Emperor Haile Selassie I worked to modernize Ethiopia for several decades before famine and political opposition forced him from office in 1974.
Born in Ethiopia in 1892, Haile Selassie was crowned emperor in 1930 but exiled during World War II after leading the resistance to the Italian invasion. He was reinstated in 1941 and sought to modernize the country over the next few decades through social, economic and educational reforms. He ruled until 1974, when famine, unemployment and political opposition forced him from office.
Haile Selassie I was Ethiopia’s 225th and last emperor, serving from 1930 until his overthrow by the Marxist dictator Mengistu Haile Mariam in 1974. The longtime ruler traced his line back to Menelik I, who was credited with being the child of King Solomon and the Queen of Sheba.
He was born in a mud hut in Ejersa Gora on July 23, 1892. Originally named Lij Tafari Makonnen, he was the only surviving and legitimate son of Ras Makonnen, the governor of Harar.
Among his father’s important allies was his cousin, Emperor Menelik II, who did not have a male heir to succeed him. Tafari seemed like a possible candidate when, following his father’s death in 1906, he was taken under the wing of Menelik.
In 1913, however, after the passing of Menelik II, it was the emperor’s grandson, Lij Yasu, not Tafari, who was appointed as emperor. But Yasu, who maintained a close association with Islam, never gained favor with Ethiopia’s majority Christian population. As a result Tafari became the face of the opposition, and in 1916 he took power from Lij Yasu and imprisoned him for life. The following year Menelik II’s daughter, Zauditu, became empress, and Tafari was named regent and heir apparent to the throne.
For a country trying to gain its foothold in the young century and curry favor with the West, the progressive Tafari came to symbolize the hopes and dreams of Ethiopia’s younger population. In 1923 he led Ethiopia into the League of Nations. The following year, he traveled to Europe, becoming the first Ethiopian ruler to go abroad.
His power only grew. In 1928 he appointed himself king, and two years later, after the death of Zauditu, he was made emperor and assumed the name Haile Selassie (“Might of the Trinity”).
Over the next four decades, Haile Selassie presided over a country and government that was an expression of his personal authority. His reforms greatly strengthened schools and the police, and he instituted a new constitution and centralized his own power.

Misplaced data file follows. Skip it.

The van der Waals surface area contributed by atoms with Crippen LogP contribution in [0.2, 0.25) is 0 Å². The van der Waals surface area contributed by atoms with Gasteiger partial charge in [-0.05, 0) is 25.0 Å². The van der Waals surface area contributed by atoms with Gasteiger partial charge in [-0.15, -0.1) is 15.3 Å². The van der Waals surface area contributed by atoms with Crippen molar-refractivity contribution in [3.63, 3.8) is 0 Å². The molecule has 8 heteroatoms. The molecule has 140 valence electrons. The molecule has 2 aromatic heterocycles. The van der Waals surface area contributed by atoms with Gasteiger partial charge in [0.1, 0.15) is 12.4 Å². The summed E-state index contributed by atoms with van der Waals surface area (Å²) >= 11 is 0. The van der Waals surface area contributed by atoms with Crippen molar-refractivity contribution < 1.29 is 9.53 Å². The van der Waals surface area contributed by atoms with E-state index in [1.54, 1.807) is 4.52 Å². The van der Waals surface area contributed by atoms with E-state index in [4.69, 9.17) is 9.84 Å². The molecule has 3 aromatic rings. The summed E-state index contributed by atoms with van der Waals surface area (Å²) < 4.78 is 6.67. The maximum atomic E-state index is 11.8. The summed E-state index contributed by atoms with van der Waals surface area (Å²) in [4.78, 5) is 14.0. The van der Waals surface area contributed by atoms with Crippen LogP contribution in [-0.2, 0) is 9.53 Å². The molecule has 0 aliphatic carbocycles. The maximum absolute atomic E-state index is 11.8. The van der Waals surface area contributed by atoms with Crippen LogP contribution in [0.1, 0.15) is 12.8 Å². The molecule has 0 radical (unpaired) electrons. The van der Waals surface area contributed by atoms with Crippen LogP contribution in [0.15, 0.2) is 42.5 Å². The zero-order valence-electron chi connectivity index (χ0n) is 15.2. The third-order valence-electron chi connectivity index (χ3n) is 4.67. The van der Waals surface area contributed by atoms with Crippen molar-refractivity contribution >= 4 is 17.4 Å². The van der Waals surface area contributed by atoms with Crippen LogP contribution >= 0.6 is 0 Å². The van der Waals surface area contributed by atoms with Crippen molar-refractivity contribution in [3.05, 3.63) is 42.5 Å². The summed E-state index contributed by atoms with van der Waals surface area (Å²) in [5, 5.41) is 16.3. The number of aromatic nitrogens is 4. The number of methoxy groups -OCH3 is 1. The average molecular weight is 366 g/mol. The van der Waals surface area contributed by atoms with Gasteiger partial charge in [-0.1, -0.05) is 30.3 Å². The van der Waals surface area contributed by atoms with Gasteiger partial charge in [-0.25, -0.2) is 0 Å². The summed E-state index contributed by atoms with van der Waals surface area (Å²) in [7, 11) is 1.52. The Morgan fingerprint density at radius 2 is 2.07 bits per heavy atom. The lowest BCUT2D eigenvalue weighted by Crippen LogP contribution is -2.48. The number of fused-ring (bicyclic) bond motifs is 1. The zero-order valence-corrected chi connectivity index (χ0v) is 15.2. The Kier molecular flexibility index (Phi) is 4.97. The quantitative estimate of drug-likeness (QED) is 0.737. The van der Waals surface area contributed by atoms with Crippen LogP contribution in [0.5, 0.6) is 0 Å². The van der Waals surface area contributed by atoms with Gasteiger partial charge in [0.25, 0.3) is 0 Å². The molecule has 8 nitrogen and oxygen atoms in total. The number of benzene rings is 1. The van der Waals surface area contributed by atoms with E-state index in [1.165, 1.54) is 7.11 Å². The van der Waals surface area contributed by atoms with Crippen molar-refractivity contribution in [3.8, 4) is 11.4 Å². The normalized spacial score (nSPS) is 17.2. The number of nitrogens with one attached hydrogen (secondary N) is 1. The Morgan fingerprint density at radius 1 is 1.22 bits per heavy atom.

In 1936 he was forced into exile after Italy invaded Ethiopia. Haile Selassie became the face of the resistance as he went before the League of Nations in Geneva for assistance, and eventually secured the help of the British in reclaiming his country and reinstituting his powers as emperor in 1941.
Haile Selassie again moved to try to modernize his country. In the face of a wave of anti-colonialism sweeping across Africa, he granted a new constitution in 1955, one that outlined equal rights for his citizens under the law, but conversely did nothing to diminish Haile Selassie’s own powers.
By the early 1970s famine, ever-worsening unemployment and increasing frustration with the government’s inability to respond to the country’s problems began to undermine Haile Selassie’s rule.
In February 1974 mutinies broke out in the army over low pay, while a secessionist guerrilla war in Eritrea furthered his problems. Haile Selassie was eventually ousted from power in a coup and kept under house arrest in his palace until his death in 1975.
Reports initially circulated claiming that he had died of natural causes, but later evidence revealed that he had probably been strangled to death on the orders of the new government.
In 1992 Haile Selassie’s remains were discovered, buried under a toilet in the Imperial Palace. In November 2000 the late emperor received a proper burial when his body was laid to rest in Addis Ababa’s Trinity Cathedral.